Cameron Diaz and James Marsden have a terrible moral dilemma in Richard Kelly's The Box: Press a button on a mysterious container, they'll get $1 million, and someone they don't know will die.
What button, on whose box, did Kelly push to get the money to make this awful, preposterous thriller?
If Hollywood were a three-strikes-you're-out kind of place, Kelly would be flirting with permanent banishment. His first film, cult hit Donnie Darko, was an intriguing foul ball, muddled and pretentious but showing signs of a strong talent in search of his voice.
His second, Southland Tales, was a disaster, an unintelligible heap of bombast that was distressing to watch, the way it just refused to end. Life's too short, you know?
Although not as long and overblown as Southland Tales, this third try is just as bad in its way. And how it treats Frank Langella, who finally got some cinematic respect with his Academy Award nomination for last year's Frost/Nixon, is shameful.
The Box is like a magician's prop: It gives the illusion that it's full of stuff — ideas, portents, clues, meaning — when it's as empty as the heroines' heads in Diaz's Charlie's Angels flicks.
Writer-director Kelly adapted this mess from Richard Matheson's short story Button, Button, previously the basis for an episode of the 1980s TV revival of The Twilight Zone.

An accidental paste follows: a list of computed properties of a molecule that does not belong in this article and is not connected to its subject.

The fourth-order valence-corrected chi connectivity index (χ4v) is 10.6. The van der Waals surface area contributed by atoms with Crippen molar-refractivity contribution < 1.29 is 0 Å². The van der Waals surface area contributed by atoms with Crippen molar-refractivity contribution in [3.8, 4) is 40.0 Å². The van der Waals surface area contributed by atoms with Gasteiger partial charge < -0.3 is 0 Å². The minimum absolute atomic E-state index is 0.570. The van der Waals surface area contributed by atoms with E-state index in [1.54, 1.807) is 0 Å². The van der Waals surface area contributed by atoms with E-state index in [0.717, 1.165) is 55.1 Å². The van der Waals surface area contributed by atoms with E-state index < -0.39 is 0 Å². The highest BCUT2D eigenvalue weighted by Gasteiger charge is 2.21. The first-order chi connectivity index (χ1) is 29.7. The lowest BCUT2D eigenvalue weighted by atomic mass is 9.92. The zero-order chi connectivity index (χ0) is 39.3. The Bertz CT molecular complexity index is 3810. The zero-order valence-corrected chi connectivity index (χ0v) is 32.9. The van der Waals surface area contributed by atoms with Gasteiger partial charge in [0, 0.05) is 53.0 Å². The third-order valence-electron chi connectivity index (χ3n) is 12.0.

With its O. Henry-style gotcha ending, Matheson's story is perfect for The Twilight Zone. But when Kelly reaches that surprise climax from the short story, he's sadly just getting started.
Diaz and Marsden play Norma and Arthur Lewis, a Virginia couple living a decent life with their young son in 1976. Arthur is a NASA engineer who worked on the Viking landing on Mars, and Norma is a private-school teacher with a bad Southern accent that comes and goes, and a gimpy foot resulting from medical negligence.
Just as some financial setbacks hit the family, ominous stranger Arlington Steward (Langella, stuck with a horrible facial disfigurement from a lightning strike), turns up with the box, the button and the deal.
The movie then wallows through superficial soul-searching and sermonizing as the Lewises make their choice, graduating from a Twilight Zone episode to an installment of The X-Files in its post-Mulder death throes, when the show turned to rot.
Kelly piles on government conspiracies, covert abductions, an epidemic of nosebleeds, mobs of automatons controlled by forces beyond human comprehension, quotes from Arthur C. Clarke and Jean-Paul Sartre. And worse still: awful 1970s plaid pants.
The director and his cast treat all this ridiculousness with such gravity (Diaz wears an unbecoming scowl through almost the entire movie) that the dam thankfully bursts and the hammy dialogue and hammier performances provoke laughs as The Box shambles toward its overdue demise.
Kelly loosely based Norma and Arthur on his own parents — his dad worked for NASA in Virginia and his mom had a similar foot injury caused by medical malpractice. No doubt they're cool with it, but for the rest of us, The Box is best left unopened.